Schoolyear 2022-2023 is upon us, and we’re excited to begin it with you! I was just saying a version of this greeting to my ten-year-old grandnephew who is similarly embarking on a return to school. And as soon as he facially responded with what looked like a combination of dread and hesitation, I said to him, why don’t we just give it a try and embrace what’s up ahead? Doing so will, at the very least, take us a step forward into facing our negative energies head on.
For starters, AES is celebrating the 55th anniversary of its founding this year! Well, technically, we were yet to be established as a department at that time, but it was in 1968 when the advocacies of the Black Students Union (BSU) to transform the university into an institution that is accountable and connected to the communities it serves victoriously resulted in the creation of the Black Studies program and later, the Chicano, Asian American, and American Indian Studies programs. African American, Asian American, and Chicano Studies would be coalesced into a Department of American Ethnic Studies in 1985. So, in observation and recognition of our histories of struggle and resistance – the fact that we were borne out of student activism, community service, and the quest for social justice – we have a lined up a series of events that will last the entire year.
First off, we are co-organizing the “Celebration to Remember Alfredo Arreguín, ’67, ’69,” the renowned painter who passed away last spring. Arreguín was not only a beloved colleague whose work has been chronicled and featured in Prof. Lauro Flores' writings, he was also a great supporter of our university’s efforts to promote the values of social justice, equal opportunity, and cultural heritage. This celebration of his art and life will be held at the HUB Lyceum on Sunday, October 15th, at 2 pm.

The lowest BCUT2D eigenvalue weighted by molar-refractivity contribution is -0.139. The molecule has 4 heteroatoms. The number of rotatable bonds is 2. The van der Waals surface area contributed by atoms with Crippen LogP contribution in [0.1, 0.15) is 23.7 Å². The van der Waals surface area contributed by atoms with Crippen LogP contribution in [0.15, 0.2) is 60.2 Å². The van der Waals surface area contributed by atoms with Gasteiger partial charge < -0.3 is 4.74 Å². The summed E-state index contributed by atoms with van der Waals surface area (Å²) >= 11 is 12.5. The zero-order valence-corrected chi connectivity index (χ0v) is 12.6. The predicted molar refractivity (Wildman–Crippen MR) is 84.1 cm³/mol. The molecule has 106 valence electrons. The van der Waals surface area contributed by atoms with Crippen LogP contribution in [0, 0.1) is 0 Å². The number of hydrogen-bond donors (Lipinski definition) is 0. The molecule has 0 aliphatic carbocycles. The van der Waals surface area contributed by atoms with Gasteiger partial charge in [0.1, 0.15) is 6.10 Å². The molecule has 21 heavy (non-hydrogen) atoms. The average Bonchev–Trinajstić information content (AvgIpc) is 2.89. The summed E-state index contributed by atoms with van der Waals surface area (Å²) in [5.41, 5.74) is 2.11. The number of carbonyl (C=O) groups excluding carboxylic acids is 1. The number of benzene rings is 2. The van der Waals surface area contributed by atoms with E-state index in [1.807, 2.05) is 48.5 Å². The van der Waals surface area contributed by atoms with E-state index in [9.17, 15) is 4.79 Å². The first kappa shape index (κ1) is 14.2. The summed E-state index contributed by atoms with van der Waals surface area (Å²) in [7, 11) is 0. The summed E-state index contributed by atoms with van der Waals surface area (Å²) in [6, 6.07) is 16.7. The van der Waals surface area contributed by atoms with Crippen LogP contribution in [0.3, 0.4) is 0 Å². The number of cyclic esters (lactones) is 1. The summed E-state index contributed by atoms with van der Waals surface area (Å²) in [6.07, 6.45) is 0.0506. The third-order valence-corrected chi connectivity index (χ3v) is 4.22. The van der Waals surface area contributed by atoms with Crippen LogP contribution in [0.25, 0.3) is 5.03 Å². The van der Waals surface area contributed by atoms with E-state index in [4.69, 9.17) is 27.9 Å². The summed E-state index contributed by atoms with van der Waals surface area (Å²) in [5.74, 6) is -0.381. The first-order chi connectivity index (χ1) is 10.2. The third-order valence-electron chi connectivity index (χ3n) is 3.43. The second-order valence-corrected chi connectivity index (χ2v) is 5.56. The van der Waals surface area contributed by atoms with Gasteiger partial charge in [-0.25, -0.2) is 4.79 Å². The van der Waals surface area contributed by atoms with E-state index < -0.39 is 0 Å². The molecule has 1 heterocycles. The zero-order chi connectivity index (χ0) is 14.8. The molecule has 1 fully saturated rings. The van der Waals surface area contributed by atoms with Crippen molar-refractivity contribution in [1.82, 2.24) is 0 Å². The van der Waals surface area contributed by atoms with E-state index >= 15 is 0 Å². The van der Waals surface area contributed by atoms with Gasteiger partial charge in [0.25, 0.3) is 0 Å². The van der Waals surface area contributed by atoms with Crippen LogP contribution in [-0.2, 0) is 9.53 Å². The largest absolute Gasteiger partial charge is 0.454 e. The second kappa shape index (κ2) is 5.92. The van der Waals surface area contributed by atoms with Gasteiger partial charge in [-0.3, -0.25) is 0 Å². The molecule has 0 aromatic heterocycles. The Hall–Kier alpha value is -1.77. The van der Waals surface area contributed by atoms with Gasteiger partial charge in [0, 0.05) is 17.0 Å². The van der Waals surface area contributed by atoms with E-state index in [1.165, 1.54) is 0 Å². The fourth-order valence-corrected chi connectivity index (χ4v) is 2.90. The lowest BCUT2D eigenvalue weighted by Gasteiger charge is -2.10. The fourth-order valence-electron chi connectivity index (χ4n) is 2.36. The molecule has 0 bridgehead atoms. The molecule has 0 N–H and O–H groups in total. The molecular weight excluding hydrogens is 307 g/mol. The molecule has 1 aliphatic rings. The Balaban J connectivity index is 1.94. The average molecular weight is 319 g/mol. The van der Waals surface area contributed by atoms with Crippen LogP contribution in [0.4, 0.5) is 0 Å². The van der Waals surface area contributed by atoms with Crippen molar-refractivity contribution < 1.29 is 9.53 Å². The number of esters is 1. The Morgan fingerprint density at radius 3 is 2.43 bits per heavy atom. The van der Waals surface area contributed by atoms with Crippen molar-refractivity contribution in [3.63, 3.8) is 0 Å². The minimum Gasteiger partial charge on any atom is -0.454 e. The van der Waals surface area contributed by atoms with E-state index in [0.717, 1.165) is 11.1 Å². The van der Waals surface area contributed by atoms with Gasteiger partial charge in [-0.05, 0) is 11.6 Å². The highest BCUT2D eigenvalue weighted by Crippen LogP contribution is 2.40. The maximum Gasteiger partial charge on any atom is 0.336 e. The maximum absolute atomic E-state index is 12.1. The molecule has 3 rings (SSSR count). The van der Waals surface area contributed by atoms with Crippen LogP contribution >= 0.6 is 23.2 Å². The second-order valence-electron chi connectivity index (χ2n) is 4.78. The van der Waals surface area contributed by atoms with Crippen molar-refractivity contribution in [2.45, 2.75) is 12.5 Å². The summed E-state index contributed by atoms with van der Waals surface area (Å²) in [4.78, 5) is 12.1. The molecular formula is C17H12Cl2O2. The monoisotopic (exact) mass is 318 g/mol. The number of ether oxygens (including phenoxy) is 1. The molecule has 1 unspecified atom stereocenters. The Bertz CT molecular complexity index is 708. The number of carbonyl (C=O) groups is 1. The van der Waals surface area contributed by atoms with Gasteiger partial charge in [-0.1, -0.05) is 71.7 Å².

The Arreguín event will be preceded by a book talk featuring local author, and American Book awardee, Peter Bacho, on his new work entitled Uncle Rico’s Encore. After this are forthcoming events that will provide us opportunities to connect, learn about, and participate in, such as the screening of the documentary Crossings (about women activists who crossed the demilitarized zone between North and South Korea to call for an end to the ongoing Korean peninsula war); the book launch of Prof. LaShawnDa Pittman’s Grandmothering While Black: A Twenty-First Century Story of Love, Coercion, and Survival; the premiere of Gum Saan to Golden Spike, a comic novella prequel to In A Yellow Tone and part of the Passage Through Seattle Trilogy, co-sponsored by AES and Wing Luke Museum; a celebration of civil rights activist Elmer Dixon’s memoir entitled Die Standing: From Black Panther Revolutionary to Global Diversity Consultant. I’m barely scratching the surface here, so do watch for further details about these events, and more information on what’s coming up for the rest of the year.
AES has an ongoing search for a new professor in Chicano/a/x/Latino/a/x Studies, and a new administrative assistant, so we are excited to begin the process of considering all the applicants for these soon. And we are so looking forward to launching our new graduate program in American Ethnic Studies sometime in the very near future, so do stay in touch as I will make key announcements about this as the year progresses.
AES is not only a place to build a career, as our graduate alumni such as Tianna Mae Andresen, Priya Frank, Tony Nabors, and Paulo Pontemayor can testify; it is equally a place where you can engage with faculty and staff, and students as well as community members who come from multiple and intersecting fields and interests. Staying true to our history and original formation, we are here to pursue the enrichment of our lives, find meaning in what we do, and transform the world into a better place for all of us who care for it, just like what the BSU students and their allies attempted to, and successfully did, in 1968.
Professor and Chair